Following four consecutive months of slow but steady price increases for prime pigs, the Standard Pig Price (SPP) has again slipped with the industry returning to a ‘more seasonal’ pattern.
Having peaked at just shy of 165p per deadweight kg – the highest seen in recent years – the most recent figures show values fell 0.43p on the week to level at 163.7p.
Weaner prices also slipped on the back of the reduced prime values with 30kg types losing 39p on the week, to level at £60.31 per head, while 7kg weaners dipped by 48p to £44.42.
Prices are, nevertheless, still significantly higher than this time last year with the SPP 25.5p above the trade in 2016, and 30kg and 7kg weaners £14.16 and £10.02 higher compared to the same week last year. 
According to Iain Macdonald, economics analyst at Quality Meat Scotland, a well-supplied market has been reflected in spot pig prices which are reported to have slipped below contract prices in recent weeks.
He said that at times when processors are able to meet orders from contract supply arrangements, they have limited need to purchase additional pigs on the open market, thereby lowering spot prices. 
“One seasonal factor underpinning pigmeat supplies in recent weeks has been an upturn in slaughter numbers,” said Mr Macdonald.  
“Defra slaughter statistics for the UK indicate that weekly average prime pig slaughterings rose by 3-4% between July and August in 2015 and 2016. Data from price-reporting GB abattoirs suggests this was the case again this year, though the month-on-month increase may have been slower at 1-1.5%.”  
In addition to increased availability of pigs for slaughter, carcase weights, he said, tend to rebound by 1-1.5% in August after slumping to their lowest level of the year in July.    
At GB price-reporting abattoirs, 2017 has been no exception with carcase weights rising by around 1% between July and August. When added to the increase in slaughter, it indicates that weekly prime pigmeat production volumes rose by just over 2% between July and August.  
As a consequence of the upturn in carcase weights, the average price paid by GB processors for a standard carcase has continued to edge higher, and, with carcase weights also running above 2016 levels, this was up by nearly 21% on a year earlier.  
However, it should be noted that the cost of compound pig feed has been around 10% more expensive than last year.
Since around a quarter of annual UK pigmeat production is exported and imports account for approximately 55% of domestic consumption, UK pig producers and processors have to operate in an international context.  
On the continent, where there are similar seasonal trends in production, farmgate prices rose strongly through the spring, peaking in June at 15-20% higher than they had begun the year, before cooling by 5% in July and steadying in August.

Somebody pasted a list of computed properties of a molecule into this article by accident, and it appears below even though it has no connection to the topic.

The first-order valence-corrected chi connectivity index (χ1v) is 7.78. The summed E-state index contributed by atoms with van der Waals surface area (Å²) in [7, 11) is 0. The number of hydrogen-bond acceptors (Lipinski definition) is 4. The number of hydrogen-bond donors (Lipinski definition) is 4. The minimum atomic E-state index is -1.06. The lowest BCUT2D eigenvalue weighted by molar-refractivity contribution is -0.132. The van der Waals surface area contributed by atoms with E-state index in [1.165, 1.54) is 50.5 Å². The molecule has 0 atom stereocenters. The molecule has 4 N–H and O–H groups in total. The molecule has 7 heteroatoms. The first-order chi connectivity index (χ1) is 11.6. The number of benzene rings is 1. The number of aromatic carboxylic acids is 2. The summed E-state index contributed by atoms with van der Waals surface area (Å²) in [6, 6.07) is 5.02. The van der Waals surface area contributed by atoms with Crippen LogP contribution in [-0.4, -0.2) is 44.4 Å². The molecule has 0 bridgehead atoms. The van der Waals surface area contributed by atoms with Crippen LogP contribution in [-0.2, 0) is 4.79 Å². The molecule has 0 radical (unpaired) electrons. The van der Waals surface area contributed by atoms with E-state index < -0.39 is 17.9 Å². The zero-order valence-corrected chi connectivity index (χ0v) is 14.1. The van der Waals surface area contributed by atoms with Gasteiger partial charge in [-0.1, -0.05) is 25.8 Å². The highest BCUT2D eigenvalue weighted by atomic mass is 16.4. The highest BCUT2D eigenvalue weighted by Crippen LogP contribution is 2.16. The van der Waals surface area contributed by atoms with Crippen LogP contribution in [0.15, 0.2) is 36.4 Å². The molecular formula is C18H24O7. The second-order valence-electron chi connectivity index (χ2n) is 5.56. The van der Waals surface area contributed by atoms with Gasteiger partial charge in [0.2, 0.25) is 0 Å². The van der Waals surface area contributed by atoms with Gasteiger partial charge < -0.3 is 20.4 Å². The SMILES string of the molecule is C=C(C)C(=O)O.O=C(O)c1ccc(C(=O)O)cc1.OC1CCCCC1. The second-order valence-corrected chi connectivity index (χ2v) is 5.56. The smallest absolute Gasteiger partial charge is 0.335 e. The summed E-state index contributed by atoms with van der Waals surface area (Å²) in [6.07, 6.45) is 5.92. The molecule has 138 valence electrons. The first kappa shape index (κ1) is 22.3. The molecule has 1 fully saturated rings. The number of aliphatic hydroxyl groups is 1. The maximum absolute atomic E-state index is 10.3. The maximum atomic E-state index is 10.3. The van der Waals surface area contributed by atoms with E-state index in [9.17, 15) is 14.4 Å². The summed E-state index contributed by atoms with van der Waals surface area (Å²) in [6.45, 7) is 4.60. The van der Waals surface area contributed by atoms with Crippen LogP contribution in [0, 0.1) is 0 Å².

Looking across the Atlantic, US farmgate prices peaked in July at around 70% higher than at the turn of the year, but have since dipped back by a quarter following a 5% rise in weekly pig slaughter above its July low point.
“In addition to supply, the Chinese market has been a key driver behind global pig prices over the past couple of years,” said Mr Macdonald.
“A tightening of supply in China led to a sharp increase in imports in 2016. EU countries benefitted from this and collectively grew shipments to China by 85%, helping drive a recovery in farmgate prices from their 2015 low.  
“However, this surge in imports slowed in the second half of 2016 as the Chinese market came into balance. When the Chinese market then moved into oversupply in early 2017, wholesale pork prices in China fell by 20% during the first half of the year and imports fell behind 2016 levels from April.” 
This accelerated to a decline of more than 50% in June and July, said Mr Macdonald, and the latest trade data from the EU and US indicates above average year-on-year declines in exports to China, of around 60%. However, the UK saw a more modest fall of 15% in June.
On a more worrying note, the amount of British pork available to buy in GB supermarkets has fallen. According to PorkWatch, which is managed by AHDB, this does not necessarily correlate to the volume of product sold, as it could mean that with UK production falling, supermarkets may have needed to increase their reliance on imported production.
Across the four bi-monthly surveys conducted so far in 2017, British pork facings averaged 79% of the total market, two percentage points less than the equivalent average in 2016. 
With UK production falling this year, it may be that supermarkets have needed to increase reliance on imported product.